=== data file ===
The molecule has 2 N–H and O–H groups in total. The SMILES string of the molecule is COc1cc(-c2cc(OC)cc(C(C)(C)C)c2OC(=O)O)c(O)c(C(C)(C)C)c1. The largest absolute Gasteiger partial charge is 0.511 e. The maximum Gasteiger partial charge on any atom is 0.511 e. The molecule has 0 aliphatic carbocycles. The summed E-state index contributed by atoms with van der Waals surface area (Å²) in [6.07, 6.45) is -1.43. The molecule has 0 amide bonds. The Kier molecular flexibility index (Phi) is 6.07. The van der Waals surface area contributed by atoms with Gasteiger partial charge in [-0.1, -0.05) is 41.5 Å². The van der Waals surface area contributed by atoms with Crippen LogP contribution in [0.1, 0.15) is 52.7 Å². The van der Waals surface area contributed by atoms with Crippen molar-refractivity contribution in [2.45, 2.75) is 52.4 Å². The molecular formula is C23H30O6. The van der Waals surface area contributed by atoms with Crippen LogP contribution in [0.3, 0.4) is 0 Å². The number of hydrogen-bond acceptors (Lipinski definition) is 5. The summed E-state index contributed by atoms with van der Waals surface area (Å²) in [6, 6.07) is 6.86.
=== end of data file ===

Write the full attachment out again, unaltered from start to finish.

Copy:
The molecule has 2 N–H and O–H groups in total. The SMILES string of the molecule is COc1cc(-c2cc(OC)cc(C(C)(C)C)c2OC(=O)O)c(O)c(C(C)(C)C)c1. The largest absolute Gasteiger partial charge is 0.511 e. The maximum Gasteiger partial charge on any atom is 0.511 e. The molecule has 0 aliphatic carbocycles. The summed E-state index contributed by atoms with van der Waals surface area (Å²) in [6.07, 6.45) is -1.43. The molecule has 0 amide bonds. The Kier molecular flexibility index (Phi) is 6.07. The van der Waals surface area contributed by atoms with Gasteiger partial charge in [-0.1, -0.05) is 41.5 Å². The van der Waals surface area contributed by atoms with Crippen LogP contribution in [0.1, 0.15) is 52.7 Å². The van der Waals surface area contributed by atoms with Crippen molar-refractivity contribution in [2.45, 2.75) is 52.4 Å². The molecular formula is C23H30O6. The van der Waals surface area contributed by atoms with Crippen LogP contribution in [0.3, 0.4) is 0 Å². The number of hydrogen-bond acceptors (Lipinski definition) is 5. The summed E-state index contributed by atoms with van der Waals surface area (Å²) in [6, 6.07) is 6.86.